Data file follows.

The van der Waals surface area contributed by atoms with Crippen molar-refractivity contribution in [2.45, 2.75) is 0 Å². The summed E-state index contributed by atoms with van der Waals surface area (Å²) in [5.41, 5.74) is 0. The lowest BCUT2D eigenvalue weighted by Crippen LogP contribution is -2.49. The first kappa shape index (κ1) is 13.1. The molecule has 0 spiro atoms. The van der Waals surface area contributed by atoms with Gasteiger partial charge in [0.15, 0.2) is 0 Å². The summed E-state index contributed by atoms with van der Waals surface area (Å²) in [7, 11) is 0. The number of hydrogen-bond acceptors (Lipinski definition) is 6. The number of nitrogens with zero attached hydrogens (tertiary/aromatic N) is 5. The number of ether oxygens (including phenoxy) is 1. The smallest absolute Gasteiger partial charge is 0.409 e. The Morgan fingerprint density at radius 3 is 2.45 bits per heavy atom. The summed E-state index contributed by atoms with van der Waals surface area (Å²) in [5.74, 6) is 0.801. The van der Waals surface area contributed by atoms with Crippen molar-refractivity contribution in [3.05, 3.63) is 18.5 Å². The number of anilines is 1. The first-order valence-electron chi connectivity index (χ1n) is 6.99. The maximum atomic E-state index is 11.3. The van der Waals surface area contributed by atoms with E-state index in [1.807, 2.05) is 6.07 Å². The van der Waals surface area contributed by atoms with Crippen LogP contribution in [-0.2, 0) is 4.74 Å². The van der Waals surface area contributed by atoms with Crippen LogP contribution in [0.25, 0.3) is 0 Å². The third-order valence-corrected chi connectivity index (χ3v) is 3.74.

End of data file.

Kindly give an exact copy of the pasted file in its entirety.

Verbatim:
The van der Waals surface area contributed by atoms with Crippen molar-refractivity contribution in [2.45, 2.75) is 0 Å². The summed E-state index contributed by atoms with van der Waals surface area (Å²) in [5.41, 5.74) is 0. The lowest BCUT2D eigenvalue weighted by Crippen LogP contribution is -2.49. The first kappa shape index (κ1) is 13.1. The molecule has 0 spiro atoms. The van der Waals surface area contributed by atoms with Gasteiger partial charge in [0.15, 0.2) is 0 Å². The summed E-state index contributed by atoms with van der Waals surface area (Å²) in [7, 11) is 0. The number of hydrogen-bond acceptors (Lipinski definition) is 6. The number of nitrogens with zero attached hydrogens (tertiary/aromatic N) is 5. The number of ether oxygens (including phenoxy) is 1. The smallest absolute Gasteiger partial charge is 0.409 e. The Morgan fingerprint density at radius 3 is 2.45 bits per heavy atom. The summed E-state index contributed by atoms with van der Waals surface area (Å²) in [5.74, 6) is 0.801. The van der Waals surface area contributed by atoms with Crippen molar-refractivity contribution in [3.05, 3.63) is 18.5 Å². The number of anilines is 1. The first-order valence-electron chi connectivity index (χ1n) is 6.99. The maximum atomic E-state index is 11.3. The van der Waals surface area contributed by atoms with E-state index in [1.807, 2.05) is 6.07 Å². The van der Waals surface area contributed by atoms with Crippen LogP contribution in [-0.2, 0) is 4.74 Å². The van der Waals surface area contributed by atoms with Crippen LogP contribution in [0.25, 0.3) is 0 Å². The third-order valence-corrected chi connectivity index (χ3v) is 3.74.